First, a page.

COVID-19 modeling shows virus spread decreasing in Sonoma County

State modeling suggests that spread of COVID-19 in Sonoma County may be on the decline, but local health officials warn that there’s still a lot of virus circulating in the community and residents must continue to be vigilant.

Sonoma County’s effective viral reproductive rate is currently 0.88, meaning one infection is falling just short, statistically, of leading to another, a pattern likely to result in decreasing local spread of the contagion, according to the California Department of Public Health’s modeling website. The reproductive rate, also called the transmission rate, is the number of people that could become infected by a single person. Anything below 1 means the number of infected people will decrease.

“There are definitely things that might be driving our specific (reproductive number) but it is a good thing that’s it’s under 1,” said Dr. Sundari Mase, the county’s health officer.

Back in mid-August, Mase warned that the county had one of the highest COVID-19 transmission rates in the state, according to the state modeling assessment tool. The tool compiles the country’s most reliable COVID-19 models. At the time, the modeling showed the county’s effective reproductive number at 1.21.

Now, the state assessment tool shows the transmission rate in Sonoma County has declined over the last two weeks. One expert said the data suggests that hospitalizations may be peaking.

“I think we’re still at the crest,” said Dr. Gary Green, medical director of infection control at Sutter Santa Rosa Regional Hospital. “We may be coming down the crest a little bit, but we’re still fairly busy.”

Green said hospitalizations “kind of ebb and flow,” where one week the numbers will be low and then high the next week. “If you look at the epidemiology numbers, it looks like a saw blade … up and down, up and down, up and down,” he said.

Two weeks ago, the county had the state’s 12th worst transmission rate, with a reproductive rate of 1.21. It now ranks 21st among the state’s 58 counties, with a rate of 0.88.

Other Bay Area counties have been showing improvements in their COVID-19 metrics for several weeks, which Mase said could be due to some experiencing large outbreaks a month or two before the North Bay.

Mase warned Wednesday there’s still a large number of new cases being reported in the county, more than 200 cases per 100,000 population in the past 14 days. That puts the county in the most restrictive tier in Gov. Gavin Newsom’s new reopening framework.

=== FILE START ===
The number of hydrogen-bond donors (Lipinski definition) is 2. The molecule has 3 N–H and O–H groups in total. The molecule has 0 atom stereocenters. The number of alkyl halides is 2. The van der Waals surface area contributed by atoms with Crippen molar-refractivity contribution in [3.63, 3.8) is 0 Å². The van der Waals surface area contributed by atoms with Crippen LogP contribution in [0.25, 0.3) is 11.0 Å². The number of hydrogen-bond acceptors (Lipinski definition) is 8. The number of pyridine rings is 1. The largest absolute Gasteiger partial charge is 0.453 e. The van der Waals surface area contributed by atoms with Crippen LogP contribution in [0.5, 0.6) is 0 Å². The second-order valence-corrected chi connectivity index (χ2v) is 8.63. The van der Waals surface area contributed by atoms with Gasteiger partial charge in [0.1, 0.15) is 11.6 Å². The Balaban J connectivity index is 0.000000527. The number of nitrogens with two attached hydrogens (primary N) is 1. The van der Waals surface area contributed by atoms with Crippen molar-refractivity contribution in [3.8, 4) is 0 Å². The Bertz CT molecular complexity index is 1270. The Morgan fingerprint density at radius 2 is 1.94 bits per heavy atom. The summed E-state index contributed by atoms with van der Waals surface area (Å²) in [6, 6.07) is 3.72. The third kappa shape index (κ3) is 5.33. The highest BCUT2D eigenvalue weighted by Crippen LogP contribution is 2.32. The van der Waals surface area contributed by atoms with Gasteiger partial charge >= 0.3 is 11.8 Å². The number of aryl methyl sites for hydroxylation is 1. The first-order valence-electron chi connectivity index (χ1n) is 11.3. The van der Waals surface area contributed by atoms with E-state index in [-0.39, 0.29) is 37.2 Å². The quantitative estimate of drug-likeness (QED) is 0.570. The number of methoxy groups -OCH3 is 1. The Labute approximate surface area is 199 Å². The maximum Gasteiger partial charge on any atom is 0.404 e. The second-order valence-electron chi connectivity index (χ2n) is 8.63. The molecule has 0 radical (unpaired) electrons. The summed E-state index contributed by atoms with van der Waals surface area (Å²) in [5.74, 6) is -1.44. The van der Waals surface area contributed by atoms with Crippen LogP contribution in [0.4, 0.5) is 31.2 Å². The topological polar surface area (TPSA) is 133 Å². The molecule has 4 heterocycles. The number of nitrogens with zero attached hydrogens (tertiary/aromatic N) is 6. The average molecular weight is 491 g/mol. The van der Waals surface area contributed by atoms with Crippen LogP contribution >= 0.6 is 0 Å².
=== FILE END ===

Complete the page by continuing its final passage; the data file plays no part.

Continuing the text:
Launched on Monday, the four-tier process places counties into one of four levels of virus containment and relies on two public health metrics for tracking progress to enable locales to gradually restart business operations.

The new plan measures progress based on counties’ cases per 100,000 residents and overall percentage of virus tests that come back positive. While the county needs significant reductions in cases to meet the first threshold, it is meeting the state’s metric for the second.

The state’s new dashboard shows that 6.5% of tests in Sonoma County come back positive for the virus, below the 8% metric required by the state to advance to the next level of reopening.

Mase said counties must wait three weeks before they can advance to a less-restrictive tier after they have shown sufficient progress controlling the virus.

She pointed out that any potential new cases from the evacuation of thousands of residents during the recent wildfires, along with the reopening of hair salons, barber shops and malls on Monday, won’t be seen for several weeks.

Public health officials on Wednesday released information about the three most recent coronavirus-related deaths. The deaths, all local residents over the age of 64 and with underlying health conditions, bring the total number of COVID-19 fatalities to 83.

One, a woman, lived in a residential care facility for the elderly and died on Aug. 27. A male resident of a skilled nursing facility died on Aug. 29, and another woman also a resident of a nursing home, died Aug. 31.

All three died in the facilities where they lived.

You can reach Staff Writer Martin Espinoza at 707-521-5213 or On Twitter @pressreno.

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